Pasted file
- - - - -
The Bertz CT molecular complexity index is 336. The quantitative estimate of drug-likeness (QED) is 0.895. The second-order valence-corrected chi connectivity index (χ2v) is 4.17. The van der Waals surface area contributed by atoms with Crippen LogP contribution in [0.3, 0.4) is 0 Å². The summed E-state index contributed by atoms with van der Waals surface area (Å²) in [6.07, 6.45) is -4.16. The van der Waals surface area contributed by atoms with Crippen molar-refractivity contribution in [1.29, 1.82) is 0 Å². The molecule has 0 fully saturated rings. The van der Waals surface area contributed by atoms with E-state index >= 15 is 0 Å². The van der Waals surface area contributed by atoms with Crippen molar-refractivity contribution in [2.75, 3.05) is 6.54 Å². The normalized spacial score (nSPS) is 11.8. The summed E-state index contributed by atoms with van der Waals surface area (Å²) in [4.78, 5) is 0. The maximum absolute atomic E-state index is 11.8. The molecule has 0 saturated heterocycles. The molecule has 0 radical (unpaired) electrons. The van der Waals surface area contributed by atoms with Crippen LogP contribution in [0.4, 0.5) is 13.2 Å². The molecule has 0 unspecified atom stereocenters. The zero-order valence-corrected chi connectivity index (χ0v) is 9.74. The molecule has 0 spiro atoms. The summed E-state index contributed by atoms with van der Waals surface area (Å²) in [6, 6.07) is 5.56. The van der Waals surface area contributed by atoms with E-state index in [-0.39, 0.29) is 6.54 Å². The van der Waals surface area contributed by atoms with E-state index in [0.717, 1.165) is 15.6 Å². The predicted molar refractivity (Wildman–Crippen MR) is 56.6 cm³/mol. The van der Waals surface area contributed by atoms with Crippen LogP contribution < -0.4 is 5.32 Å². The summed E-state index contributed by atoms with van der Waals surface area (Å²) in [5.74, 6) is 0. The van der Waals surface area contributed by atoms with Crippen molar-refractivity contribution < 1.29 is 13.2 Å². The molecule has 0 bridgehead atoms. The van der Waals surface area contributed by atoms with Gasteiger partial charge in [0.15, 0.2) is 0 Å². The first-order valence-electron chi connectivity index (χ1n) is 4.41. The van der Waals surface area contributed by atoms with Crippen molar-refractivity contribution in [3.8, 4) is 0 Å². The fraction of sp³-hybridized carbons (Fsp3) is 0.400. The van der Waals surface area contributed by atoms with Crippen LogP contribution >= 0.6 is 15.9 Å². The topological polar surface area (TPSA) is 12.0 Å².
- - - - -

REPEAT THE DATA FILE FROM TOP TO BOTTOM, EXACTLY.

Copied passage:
The Bertz CT molecular complexity index is 336. The quantitative estimate of drug-likeness (QED) is 0.895. The second-order valence-corrected chi connectivity index (χ2v) is 4.17. The van der Waals surface area contributed by atoms with Crippen LogP contribution in [0.3, 0.4) is 0 Å². The summed E-state index contributed by atoms with van der Waals surface area (Å²) in [6.07, 6.45) is -4.16. The van der Waals surface area contributed by atoms with Crippen molar-refractivity contribution in [1.29, 1.82) is 0 Å². The molecule has 0 fully saturated rings. The van der Waals surface area contributed by atoms with E-state index >= 15 is 0 Å². The van der Waals surface area contributed by atoms with Crippen molar-refractivity contribution in [2.75, 3.05) is 6.54 Å². The normalized spacial score (nSPS) is 11.8. The summed E-state index contributed by atoms with van der Waals surface area (Å²) in [4.78, 5) is 0. The maximum absolute atomic E-state index is 11.8. The molecule has 0 saturated heterocycles. The molecule has 0 radical (unpaired) electrons. The van der Waals surface area contributed by atoms with Crippen LogP contribution in [0.4, 0.5) is 13.2 Å². The molecule has 0 unspecified atom stereocenters. The zero-order valence-corrected chi connectivity index (χ0v) is 9.74. The molecule has 0 spiro atoms. The summed E-state index contributed by atoms with van der Waals surface area (Å²) in [6, 6.07) is 5.56. The van der Waals surface area contributed by atoms with E-state index in [-0.39, 0.29) is 6.54 Å². The van der Waals surface area contributed by atoms with E-state index in [0.717, 1.165) is 15.6 Å². The predicted molar refractivity (Wildman–Crippen MR) is 56.6 cm³/mol. The van der Waals surface area contributed by atoms with Crippen LogP contribution < -0.4 is 5.32 Å². The summed E-state index contributed by atoms with van der Waals surface area (Å²) in [5.74, 6) is 0. The van der Waals surface area contributed by atoms with Crippen molar-refractivity contribution < 1.29 is 13.2 Å². The molecule has 0 bridgehead atoms. The van der Waals surface area contributed by atoms with Gasteiger partial charge in [0.15, 0.2) is 0 Å². The first-order valence-electron chi connectivity index (χ1n) is 4.41. The van der Waals surface area contributed by atoms with Crippen molar-refractivity contribution in [3.8, 4) is 0 Å². The fraction of sp³-hybridized carbons (Fsp3) is 0.400. The van der Waals surface area contributed by atoms with Crippen LogP contribution >= 0.6 is 15.9 Å². The topological polar surface area (TPSA) is 12.0 Å².